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Bill James: Pitchers Today Are Healthier


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From Dave Schoenfield at ESPN (quoting from BillJamesOnline):

Speaking of James, he had a fascinating study on BillJamesonline (pay). He went back to the 1950s and studied consecutive starts made by starting pitchers. As he writes, it's not a perfect study because of factors that couldn't be completely adjusted for; for example, a rainout can create a gap between starts that's not actually meant to be a gap, or maybe a starter makes a relief appearance between starts. Anyway, he tracked the ongoing leaderboards for consecutive starts made under the rules he set up. He writes:

"But here is the point I wanted to make ... now that I made you read 25 pages of lead up just to make this point, but ... people talk about injuries to pitchers as if this were a new phenomenon; more and more pitchers every year are getting hurt. Well, maybe.

"But this study shows that the number of pitchers staying in rotation for years and years without any injury or interruption is clearly higher than it has ever been. A record was set in 2012, broken in 2013, broken in 2014. I don't want to make too much out of that; the record is based on just ten pitchers out of a population of 150. But there is certainly some indication that injuries to starting pitchers may not, in fact, be increasing."

I would go far as to suggest that an additional reason for the decline in run scoring isn't just the increased size of the strike zone but pitchers staying healthier than a generation ago. Healthier pitchers are better pitchers. (Yes, even with the long list of Tommy John surgeries this season.)

http://espn.go.com/blog/sweetspot/post/_/id/53505/friday-reading-list-bill-james-hates-war

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I believe this. There are a huge amount of pitchers having Tommy John surgery now, but that is because of the advancement of modern medicine. It's not as big of a risk now. Doctors and trainers are keeping them healthier now. Back then, they pitched through injuries until it ended their careers. This article points out the obvious. Modern medicine.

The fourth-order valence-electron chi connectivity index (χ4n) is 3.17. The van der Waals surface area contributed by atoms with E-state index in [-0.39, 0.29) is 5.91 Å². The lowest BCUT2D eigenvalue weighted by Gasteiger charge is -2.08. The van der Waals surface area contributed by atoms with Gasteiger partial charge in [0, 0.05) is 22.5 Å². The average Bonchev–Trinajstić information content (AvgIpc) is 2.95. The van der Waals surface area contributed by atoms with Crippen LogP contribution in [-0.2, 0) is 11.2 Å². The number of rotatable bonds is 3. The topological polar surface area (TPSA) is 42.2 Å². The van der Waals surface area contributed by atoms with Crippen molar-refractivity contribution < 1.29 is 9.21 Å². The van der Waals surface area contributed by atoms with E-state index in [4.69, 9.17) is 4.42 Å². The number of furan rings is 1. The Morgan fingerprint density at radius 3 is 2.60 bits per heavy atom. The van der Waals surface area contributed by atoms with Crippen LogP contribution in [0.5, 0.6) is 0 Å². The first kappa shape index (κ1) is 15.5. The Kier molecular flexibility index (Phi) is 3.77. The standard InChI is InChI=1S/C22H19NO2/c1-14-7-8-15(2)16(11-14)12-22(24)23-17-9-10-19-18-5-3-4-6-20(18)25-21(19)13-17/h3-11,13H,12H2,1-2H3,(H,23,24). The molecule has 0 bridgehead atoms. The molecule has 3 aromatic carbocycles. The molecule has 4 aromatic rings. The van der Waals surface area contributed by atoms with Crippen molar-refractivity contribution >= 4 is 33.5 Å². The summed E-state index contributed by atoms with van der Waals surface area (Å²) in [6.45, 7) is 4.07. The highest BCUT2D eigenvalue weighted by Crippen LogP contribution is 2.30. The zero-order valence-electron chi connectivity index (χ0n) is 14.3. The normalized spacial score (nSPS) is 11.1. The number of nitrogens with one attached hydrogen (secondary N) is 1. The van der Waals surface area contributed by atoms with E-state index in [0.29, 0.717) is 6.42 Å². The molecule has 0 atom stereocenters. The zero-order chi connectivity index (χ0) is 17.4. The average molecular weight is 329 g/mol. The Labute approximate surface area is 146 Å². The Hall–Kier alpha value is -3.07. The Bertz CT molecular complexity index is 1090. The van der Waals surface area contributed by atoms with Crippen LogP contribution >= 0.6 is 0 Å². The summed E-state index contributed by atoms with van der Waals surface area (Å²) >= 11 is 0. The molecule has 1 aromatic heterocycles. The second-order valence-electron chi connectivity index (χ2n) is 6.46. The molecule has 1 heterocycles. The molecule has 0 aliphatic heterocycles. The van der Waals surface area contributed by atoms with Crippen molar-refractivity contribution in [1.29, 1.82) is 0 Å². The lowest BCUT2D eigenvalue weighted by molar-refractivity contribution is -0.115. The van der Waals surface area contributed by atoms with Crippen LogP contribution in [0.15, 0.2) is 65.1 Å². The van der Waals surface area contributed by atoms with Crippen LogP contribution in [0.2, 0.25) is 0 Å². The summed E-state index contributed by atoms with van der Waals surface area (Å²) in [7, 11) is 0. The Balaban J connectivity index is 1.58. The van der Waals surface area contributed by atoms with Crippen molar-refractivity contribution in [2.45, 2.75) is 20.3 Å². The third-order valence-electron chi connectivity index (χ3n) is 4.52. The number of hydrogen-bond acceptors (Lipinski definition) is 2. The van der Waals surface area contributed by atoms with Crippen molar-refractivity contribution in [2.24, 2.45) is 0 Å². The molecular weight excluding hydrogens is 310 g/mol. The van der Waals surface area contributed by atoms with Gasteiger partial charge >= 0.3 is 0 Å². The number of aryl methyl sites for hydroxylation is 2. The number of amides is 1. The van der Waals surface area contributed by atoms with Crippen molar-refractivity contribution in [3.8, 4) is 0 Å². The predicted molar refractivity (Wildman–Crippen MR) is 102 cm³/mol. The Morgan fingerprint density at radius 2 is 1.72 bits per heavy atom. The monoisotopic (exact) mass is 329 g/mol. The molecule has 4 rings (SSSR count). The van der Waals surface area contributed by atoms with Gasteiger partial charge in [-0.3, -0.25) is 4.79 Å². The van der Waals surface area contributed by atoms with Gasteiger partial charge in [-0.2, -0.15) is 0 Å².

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I think this makes sense because we're relatively early in the standardization of roles. Baseball existed for about 100 years before there was even a consensus that regular schedules for starters was a good thing. Casey Stengel was still using his ace, Whitey, in relief half a dozen times a year up until about 1960. Doubleheaders and rainouts meant that many, or most, pitchers deviated from a 3-day rest schedule constantly. And it wasn't until the late 70s that managers started applying strategies to limit the workloads of relievers, and it was still in flux by the 90s. Sports medicine didn't really exist until the mid 1970s, either.

But the counter to this was max-effort. It's only been the last 20-30 years that most pitchers threw max effort most of the time.

In general evolution goes forward, not back. So you'd expect fewer injuries, I'd expect strategies and tactics to eventually converge on an ever-rising line towards more health and more effectiveness.

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